Tuesday, 18 June 2019

The Daily Constitutional London Library No.2 The Austerity Olympics: When the Games Came to London in 1948

Welcome to The Daily Constitutional London Library

In this ten-week series of posts I'll be drawing in literary fiction, popular fiction, graphic novels and non-fiction to create a reading list as disparate and inspiring as London itself. 

The 10 titles are linked in so much as each one features at least one London location – each post will also feature a map to one of the locations

No.2. The Austerity Olympics: When the Games Came to London in 1948

By Janie Hampton

Adam writes… 

Janie Hampton’s wonderful book on the 1948 Olympics tells the tale of London’s second hosting of the Games.

For those of you stifling a yawn at this point, perhaps anticipating lists and times and heights and team sheets and medal tables, well think again. Hampton’s narrative is just that: a narrative, a tale well told, mercifully free from dry match facts and mere sports reporting.

Instead, Hampton treats us to the stories of the people who made the Games: the posh rower who thought his official Olympic blazer to be of such poor quality that it must have been “cut with a spoon”; then the athlete who found her blazer so smart that she wore it to her sister’s wedding. 

There are tales of the American and Canadian teams sharing their ample rations with the deprived European teams – and of the French captain complaining strenuously about the British food!

Every corner was cut, every penny pinched. Teams were put up not in a swish Olympic Village, but in schools and army barracks. One official even expected the cycling competitors to be able to ride their own bikes to Herne Hill for the races!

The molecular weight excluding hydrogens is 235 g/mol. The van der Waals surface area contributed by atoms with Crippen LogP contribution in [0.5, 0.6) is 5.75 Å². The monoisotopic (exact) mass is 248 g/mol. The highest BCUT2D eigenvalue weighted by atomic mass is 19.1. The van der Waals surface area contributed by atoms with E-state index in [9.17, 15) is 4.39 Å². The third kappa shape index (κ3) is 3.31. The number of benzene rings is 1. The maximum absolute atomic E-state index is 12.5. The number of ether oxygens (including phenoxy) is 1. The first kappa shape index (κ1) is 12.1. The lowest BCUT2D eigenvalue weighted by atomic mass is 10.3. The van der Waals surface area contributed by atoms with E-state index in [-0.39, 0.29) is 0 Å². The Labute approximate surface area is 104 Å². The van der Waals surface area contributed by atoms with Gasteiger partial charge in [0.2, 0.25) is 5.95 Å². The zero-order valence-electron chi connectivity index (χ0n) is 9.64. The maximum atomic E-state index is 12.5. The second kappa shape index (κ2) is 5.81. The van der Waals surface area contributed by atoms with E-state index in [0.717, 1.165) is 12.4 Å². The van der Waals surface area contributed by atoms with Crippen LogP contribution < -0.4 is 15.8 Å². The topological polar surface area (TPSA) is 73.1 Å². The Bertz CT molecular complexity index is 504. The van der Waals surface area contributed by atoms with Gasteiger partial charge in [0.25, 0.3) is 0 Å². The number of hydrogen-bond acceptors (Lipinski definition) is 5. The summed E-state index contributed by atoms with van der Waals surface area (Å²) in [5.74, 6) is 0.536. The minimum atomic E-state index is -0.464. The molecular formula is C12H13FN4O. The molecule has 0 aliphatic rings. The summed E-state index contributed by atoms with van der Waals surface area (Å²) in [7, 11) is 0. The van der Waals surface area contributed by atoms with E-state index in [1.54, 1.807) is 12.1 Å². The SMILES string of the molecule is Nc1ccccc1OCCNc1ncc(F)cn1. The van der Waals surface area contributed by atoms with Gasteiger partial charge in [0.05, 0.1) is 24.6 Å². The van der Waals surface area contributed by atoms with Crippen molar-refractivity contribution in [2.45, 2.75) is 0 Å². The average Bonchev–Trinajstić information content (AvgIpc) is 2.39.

The Dutchwoman Fanny Blankers-Koen remains the heroine of the ‘48 Games, winning four gold medals on the track. Despite the fact that she beat British girls into silver position to take three of those golds, the London crowds took her to their hearts. And her journey is here too – from Nazi occupied Holland to the Hunger Winter of ’44 to the winners’ podium at Wembley.

But it is the unsung heroes who make the story such a delight. The overall tale that emerges is humane and moving, nuanced and rich, truly Olympian. Left to a sports reporter, there’s every chance this book would have garnered as many gold medals as the British track and field competitors in 1948 – none at all. In the hands of Janie Hampton, it’s a story worthy of as many garlands as the great Fanny Blankers-Koen herself.

The Herne Hill Velodrome…

… where the cycling events took place in 1948 is still on the go! It opened back in 1891 and is one of the oldest cycling tracks in the world. During WWI Crystal Palace F.C played their home games here – having been turfed out of their own ground by The Admiralty who needed it for the war effort. And in the post-WWII period the London Welsh Rugby Club found a home here.  

Visit their website here: https://www.hernehillvelodrome.com/

Next week… 

The Orton Diaries

By Joe Orton 
Edited by John Lahr

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